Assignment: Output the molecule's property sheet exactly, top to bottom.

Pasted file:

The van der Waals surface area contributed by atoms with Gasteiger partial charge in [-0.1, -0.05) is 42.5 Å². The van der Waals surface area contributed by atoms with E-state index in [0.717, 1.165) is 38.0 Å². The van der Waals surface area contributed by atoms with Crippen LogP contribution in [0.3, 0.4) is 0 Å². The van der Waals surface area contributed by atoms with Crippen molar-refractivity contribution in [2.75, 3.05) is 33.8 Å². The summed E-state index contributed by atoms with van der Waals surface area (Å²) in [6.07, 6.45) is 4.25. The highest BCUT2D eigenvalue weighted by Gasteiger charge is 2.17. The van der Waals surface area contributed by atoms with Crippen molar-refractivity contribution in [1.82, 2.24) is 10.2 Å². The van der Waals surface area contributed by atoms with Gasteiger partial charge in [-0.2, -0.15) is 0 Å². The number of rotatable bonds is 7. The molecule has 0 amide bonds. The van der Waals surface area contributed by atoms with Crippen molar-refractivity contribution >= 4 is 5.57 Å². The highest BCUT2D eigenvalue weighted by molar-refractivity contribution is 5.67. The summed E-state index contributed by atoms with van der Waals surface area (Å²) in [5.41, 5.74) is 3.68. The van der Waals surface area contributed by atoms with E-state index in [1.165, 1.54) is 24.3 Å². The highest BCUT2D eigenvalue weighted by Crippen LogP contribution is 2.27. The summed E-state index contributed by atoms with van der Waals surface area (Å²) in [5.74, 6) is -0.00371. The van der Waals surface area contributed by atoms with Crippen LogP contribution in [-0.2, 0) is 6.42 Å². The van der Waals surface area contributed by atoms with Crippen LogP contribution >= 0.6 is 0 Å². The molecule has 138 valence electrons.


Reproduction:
The van der Waals surface area contributed by atoms with Gasteiger partial charge in [-0.1, -0.05) is 42.5 Å². The van der Waals surface area contributed by atoms with E-state index in [0.717, 1.165) is 38.0 Å². The van der Waals surface area contributed by atoms with Crippen LogP contribution in [0.3, 0.4) is 0 Å². The van der Waals surface area contributed by atoms with Crippen molar-refractivity contribution in [2.75, 3.05) is 33.8 Å². The summed E-state index contributed by atoms with van der Waals surface area (Å²) in [6.07, 6.45) is 4.25. The highest BCUT2D eigenvalue weighted by Gasteiger charge is 2.17. The van der Waals surface area contributed by atoms with Crippen molar-refractivity contribution in [1.82, 2.24) is 10.2 Å². The van der Waals surface area contributed by atoms with Gasteiger partial charge in [-0.2, -0.15) is 0 Å². The number of rotatable bonds is 7. The molecule has 0 amide bonds. The van der Waals surface area contributed by atoms with Crippen molar-refractivity contribution >= 4 is 5.57 Å². The highest BCUT2D eigenvalue weighted by molar-refractivity contribution is 5.67. The summed E-state index contributed by atoms with van der Waals surface area (Å²) in [5.41, 5.74) is 3.68. The van der Waals surface area contributed by atoms with E-state index in [1.165, 1.54) is 24.3 Å². The highest BCUT2D eigenvalue weighted by Crippen LogP contribution is 2.27. The summed E-state index contributed by atoms with van der Waals surface area (Å²) in [5.74, 6) is -0.00371. The van der Waals surface area contributed by atoms with Crippen LogP contribution in [-0.2, 0) is 6.42 Å². The van der Waals surface area contributed by atoms with Crippen LogP contribution >= 0.6 is 0 Å². The molecule has 138 valence electrons.